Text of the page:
At only 22, Keyan’7e is a triple threat. He writes, produces and mixes everything he makes, which is just as well given his non-stop work rate. Born in Chicago, but raised in Minneapolis, Keyan’7e (pronounced, key-on-tay) is proud of the music heritage of both cities, and takes inspiration from each. Relying on his own emotions and experiences to guide his sound, he believes we all relate to the same things; if he went through it, other people have too. His new track ‘Trust In You’ calls out those who have disrespected him, and uses it as a confrontational method. We caught up about his creative process, his ideal musical threesome, and whether he prefers Drizzy or Drake.
1am: You’re based in Minneapolis, but you were born in Chicago. Do you consider yourself from both of those places, or one more than the other?
Keyan’7e: I have tons of family in Chicago, I grew up there. But a lot of my really close knit friends are from Minnesota, I met them in high school and in college up here. They know more about the music struggle that I’ve been through, they’ve been there since day one pretty much. I would call Minnesota my home, but I have so many ties to Chicago, so I feel like both, you know?
Chicago has always had a very strong music scene. Right now of course you have hip-hop artists, but there’s also a lot of soulful and future R&B artists like Ravyn Lenae. I didn’t know there was so much hip-hop from Minnesota, but going to Soundset made me realize that there really is! Who should we know if we don’t know them already?
There’s an artist called Hollywood Swervo. He’s heavy into the trap and stuff like that. I’m guessing you guys already know of Lexii Alijai?
Yes! She’s amazing.
An artist who’s very poetic and spiritual is Juice Lord. We have a huge music scene, but it’s just not national I guess.
What would you consider your sound to be?
I like having high energy music, motivational stuff that can talk you through relationships, stuff that I feel everybody’s been through because I’ve been through it. I make music for me to listen to. I start making the beat first. I feel what the beat is telling me, you know? Then I pretty much go from there with the lyrics, making sure everything makes sense and adds up.
Who are you thinking about when you make music, or is just thinking about what you want to hear the best kind of measure?
I try make it something that I would love to listen to, put it on repeat and won’t get tired of. But I feel as though I make music for people who haven’t got the opportunity to actually live out their dreams and do what they want to do. I also make music heavily relationship involved, about things that I’ve been through, or that I’ve done, that I think are messed up. It’s all a perspective of how either things are bad but still can be better, or getting to a better place in a bad situation.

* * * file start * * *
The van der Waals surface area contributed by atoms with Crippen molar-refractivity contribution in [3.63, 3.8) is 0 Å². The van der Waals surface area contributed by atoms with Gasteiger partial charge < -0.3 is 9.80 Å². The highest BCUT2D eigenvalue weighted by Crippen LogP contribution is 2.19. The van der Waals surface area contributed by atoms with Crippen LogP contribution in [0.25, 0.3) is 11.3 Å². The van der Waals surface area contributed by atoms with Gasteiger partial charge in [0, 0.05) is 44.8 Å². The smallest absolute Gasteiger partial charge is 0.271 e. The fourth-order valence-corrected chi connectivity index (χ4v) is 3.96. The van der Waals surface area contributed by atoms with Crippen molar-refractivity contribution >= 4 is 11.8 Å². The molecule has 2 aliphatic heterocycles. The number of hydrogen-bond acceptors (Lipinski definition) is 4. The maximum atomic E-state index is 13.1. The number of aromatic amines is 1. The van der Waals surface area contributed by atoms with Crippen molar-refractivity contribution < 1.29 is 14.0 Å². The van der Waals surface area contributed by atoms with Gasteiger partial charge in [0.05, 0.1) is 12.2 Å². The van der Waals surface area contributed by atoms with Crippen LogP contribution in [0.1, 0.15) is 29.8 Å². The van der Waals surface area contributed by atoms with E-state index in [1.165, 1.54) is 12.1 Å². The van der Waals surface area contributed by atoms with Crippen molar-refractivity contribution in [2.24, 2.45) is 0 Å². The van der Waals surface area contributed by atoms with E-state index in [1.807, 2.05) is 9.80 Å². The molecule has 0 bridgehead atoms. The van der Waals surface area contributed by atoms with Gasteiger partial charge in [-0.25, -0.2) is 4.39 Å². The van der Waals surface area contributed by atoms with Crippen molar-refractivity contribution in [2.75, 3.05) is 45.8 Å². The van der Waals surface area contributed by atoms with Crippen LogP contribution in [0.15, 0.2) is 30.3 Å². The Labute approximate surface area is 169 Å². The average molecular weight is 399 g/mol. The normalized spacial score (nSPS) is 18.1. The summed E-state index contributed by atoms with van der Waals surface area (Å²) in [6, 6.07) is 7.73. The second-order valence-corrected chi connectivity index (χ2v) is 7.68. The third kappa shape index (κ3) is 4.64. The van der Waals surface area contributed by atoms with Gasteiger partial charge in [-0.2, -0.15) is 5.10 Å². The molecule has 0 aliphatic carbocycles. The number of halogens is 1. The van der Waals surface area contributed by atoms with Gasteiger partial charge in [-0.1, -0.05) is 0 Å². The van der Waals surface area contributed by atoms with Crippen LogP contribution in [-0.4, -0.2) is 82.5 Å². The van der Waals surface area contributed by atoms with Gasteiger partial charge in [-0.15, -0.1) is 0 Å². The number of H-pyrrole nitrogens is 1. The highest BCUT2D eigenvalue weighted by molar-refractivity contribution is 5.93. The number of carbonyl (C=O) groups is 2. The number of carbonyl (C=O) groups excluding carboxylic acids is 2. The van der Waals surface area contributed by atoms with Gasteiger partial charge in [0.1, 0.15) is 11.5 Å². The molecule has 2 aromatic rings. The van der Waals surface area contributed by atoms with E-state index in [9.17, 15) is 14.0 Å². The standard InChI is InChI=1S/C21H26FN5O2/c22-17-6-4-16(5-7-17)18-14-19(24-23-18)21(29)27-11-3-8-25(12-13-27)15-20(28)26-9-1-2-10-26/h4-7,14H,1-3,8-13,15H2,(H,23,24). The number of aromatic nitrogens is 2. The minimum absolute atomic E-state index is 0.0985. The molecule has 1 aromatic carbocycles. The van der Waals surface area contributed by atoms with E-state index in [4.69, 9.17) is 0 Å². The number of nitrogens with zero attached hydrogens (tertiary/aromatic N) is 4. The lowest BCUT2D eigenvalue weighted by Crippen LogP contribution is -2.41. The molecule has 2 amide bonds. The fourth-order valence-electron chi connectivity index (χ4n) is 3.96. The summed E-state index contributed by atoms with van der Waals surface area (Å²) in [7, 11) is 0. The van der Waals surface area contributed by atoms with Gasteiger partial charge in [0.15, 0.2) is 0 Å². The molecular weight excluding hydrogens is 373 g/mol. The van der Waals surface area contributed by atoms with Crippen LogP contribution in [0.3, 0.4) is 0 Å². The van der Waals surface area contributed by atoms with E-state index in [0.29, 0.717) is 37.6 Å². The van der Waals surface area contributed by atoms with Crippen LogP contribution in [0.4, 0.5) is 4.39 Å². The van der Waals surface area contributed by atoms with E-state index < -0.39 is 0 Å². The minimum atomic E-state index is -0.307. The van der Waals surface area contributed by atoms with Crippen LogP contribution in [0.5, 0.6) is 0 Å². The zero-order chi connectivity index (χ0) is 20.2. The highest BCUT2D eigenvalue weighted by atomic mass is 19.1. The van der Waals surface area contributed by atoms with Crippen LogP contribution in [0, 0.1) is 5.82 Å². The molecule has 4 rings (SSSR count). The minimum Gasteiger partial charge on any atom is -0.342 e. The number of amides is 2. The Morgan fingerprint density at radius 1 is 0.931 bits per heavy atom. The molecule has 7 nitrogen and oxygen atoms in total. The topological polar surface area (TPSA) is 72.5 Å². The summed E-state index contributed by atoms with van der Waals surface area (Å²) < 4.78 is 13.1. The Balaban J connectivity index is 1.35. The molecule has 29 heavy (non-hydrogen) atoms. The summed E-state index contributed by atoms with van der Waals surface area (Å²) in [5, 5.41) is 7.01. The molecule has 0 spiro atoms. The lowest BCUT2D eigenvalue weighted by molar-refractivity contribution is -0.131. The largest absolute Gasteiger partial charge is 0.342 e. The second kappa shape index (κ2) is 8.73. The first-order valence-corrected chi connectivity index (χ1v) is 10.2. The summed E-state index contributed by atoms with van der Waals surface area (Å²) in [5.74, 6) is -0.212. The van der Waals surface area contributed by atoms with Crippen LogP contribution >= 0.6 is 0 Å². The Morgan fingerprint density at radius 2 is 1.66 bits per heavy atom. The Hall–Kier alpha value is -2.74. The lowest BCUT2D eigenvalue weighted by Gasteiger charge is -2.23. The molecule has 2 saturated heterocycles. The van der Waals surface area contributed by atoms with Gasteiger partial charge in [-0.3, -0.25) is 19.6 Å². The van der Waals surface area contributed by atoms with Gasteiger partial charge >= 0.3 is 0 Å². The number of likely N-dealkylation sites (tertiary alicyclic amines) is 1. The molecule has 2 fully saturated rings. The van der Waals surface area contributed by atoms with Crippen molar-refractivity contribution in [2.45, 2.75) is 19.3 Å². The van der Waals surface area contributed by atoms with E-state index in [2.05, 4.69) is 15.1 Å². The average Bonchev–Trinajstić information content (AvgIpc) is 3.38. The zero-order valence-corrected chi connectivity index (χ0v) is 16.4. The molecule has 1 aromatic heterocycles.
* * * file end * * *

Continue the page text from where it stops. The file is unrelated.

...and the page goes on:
A very optimistic outlook.
Digging more into the creative process, you clearly write everything, but you also produce the beats and you mix it all, so you do everything?!
That’s mad. Did you go to school for that? Mixing is incredibly hard, right?
I’ve never been to school for mixing. I literally learned everything off YouTube.
Wow. There’s so much competition now with making music, and this way you can be totally independent.
Literally, it all started because in middle school I had this little group of people that liked rapping like I did. I was the kid pounding on tables, rapping in front of everybody at lunch and I was like, “Man, I want to do this.” One of my friends sent me an MF Doom beat and I recorded it on my computer mic, trying to mix and master it. I showed it to them at school and everybody was laughing. From that point there, I made it a mission that nobody would ever laugh at my production again.
That’s amazing, so focused. You must’ve been working every day after school?
Yeah I still do. Literally, every day after work. I’m always in the studio. Either that or the basketball gym.
I know you do everything yourself, but who would be your musical threesome i.e. you would still be writing and rapping, but who would you want to produce and feature on it?
Oh, that’s a good question. I would probably have No I.D. make a really soulful, sample, but yet still hype. Like, “The rap boys in the building tonight…” And let’s see, who would I want on there? Can I do the old Kanye, like College Dropout Kanye?
Yeah, anything is possible!
I’ll do College Dropout Kanye, and if he’s not available, I’m going to hit up Chance.
Let’s talk about your new track, ‘Trust In You’. I feel like it’s a bit more emotionally heavy than some of your other tracks. It seems really personal, which makes sense considering what you just said about how you write from experience. What does this track mean to you?